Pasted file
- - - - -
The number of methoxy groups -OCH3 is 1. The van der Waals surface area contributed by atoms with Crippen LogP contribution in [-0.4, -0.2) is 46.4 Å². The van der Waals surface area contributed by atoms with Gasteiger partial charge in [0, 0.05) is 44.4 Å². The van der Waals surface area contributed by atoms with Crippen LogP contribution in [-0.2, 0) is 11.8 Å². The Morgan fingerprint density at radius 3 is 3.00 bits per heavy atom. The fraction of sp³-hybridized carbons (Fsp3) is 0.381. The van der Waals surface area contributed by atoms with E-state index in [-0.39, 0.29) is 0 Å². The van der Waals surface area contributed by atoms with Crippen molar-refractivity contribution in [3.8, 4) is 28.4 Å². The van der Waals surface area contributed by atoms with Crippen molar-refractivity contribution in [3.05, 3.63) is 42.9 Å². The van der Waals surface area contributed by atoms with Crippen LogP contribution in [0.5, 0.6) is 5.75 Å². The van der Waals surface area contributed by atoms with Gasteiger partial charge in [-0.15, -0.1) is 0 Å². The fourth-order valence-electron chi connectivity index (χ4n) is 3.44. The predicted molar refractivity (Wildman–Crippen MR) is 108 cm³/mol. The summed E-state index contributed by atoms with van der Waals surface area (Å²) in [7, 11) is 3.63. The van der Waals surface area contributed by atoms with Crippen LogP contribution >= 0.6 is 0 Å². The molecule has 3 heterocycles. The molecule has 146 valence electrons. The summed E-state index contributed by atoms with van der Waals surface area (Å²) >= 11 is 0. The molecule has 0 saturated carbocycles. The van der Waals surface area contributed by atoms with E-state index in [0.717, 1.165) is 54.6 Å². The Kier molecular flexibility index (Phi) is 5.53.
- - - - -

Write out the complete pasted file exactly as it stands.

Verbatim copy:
The number of methoxy groups -OCH3 is 1. The van der Waals surface area contributed by atoms with Crippen LogP contribution in [-0.4, -0.2) is 46.4 Å². The van der Waals surface area contributed by atoms with Gasteiger partial charge in [0, 0.05) is 44.4 Å². The van der Waals surface area contributed by atoms with Crippen LogP contribution in [-0.2, 0) is 11.8 Å². The Morgan fingerprint density at radius 3 is 3.00 bits per heavy atom. The fraction of sp³-hybridized carbons (Fsp3) is 0.381. The van der Waals surface area contributed by atoms with E-state index in [-0.39, 0.29) is 0 Å². The van der Waals surface area contributed by atoms with Crippen molar-refractivity contribution in [3.8, 4) is 28.4 Å². The van der Waals surface area contributed by atoms with Crippen molar-refractivity contribution in [3.05, 3.63) is 42.9 Å². The van der Waals surface area contributed by atoms with Crippen LogP contribution in [0.5, 0.6) is 5.75 Å². The van der Waals surface area contributed by atoms with Gasteiger partial charge in [-0.15, -0.1) is 0 Å². The fourth-order valence-electron chi connectivity index (χ4n) is 3.44. The predicted molar refractivity (Wildman–Crippen MR) is 108 cm³/mol. The summed E-state index contributed by atoms with van der Waals surface area (Å²) in [7, 11) is 3.63. The van der Waals surface area contributed by atoms with Crippen LogP contribution >= 0.6 is 0 Å². The molecule has 3 heterocycles. The molecule has 146 valence electrons. The summed E-state index contributed by atoms with van der Waals surface area (Å²) >= 11 is 0. The molecule has 0 saturated carbocycles. The van der Waals surface area contributed by atoms with E-state index in [0.717, 1.165) is 54.6 Å². The Kier molecular flexibility index (Phi) is 5.53.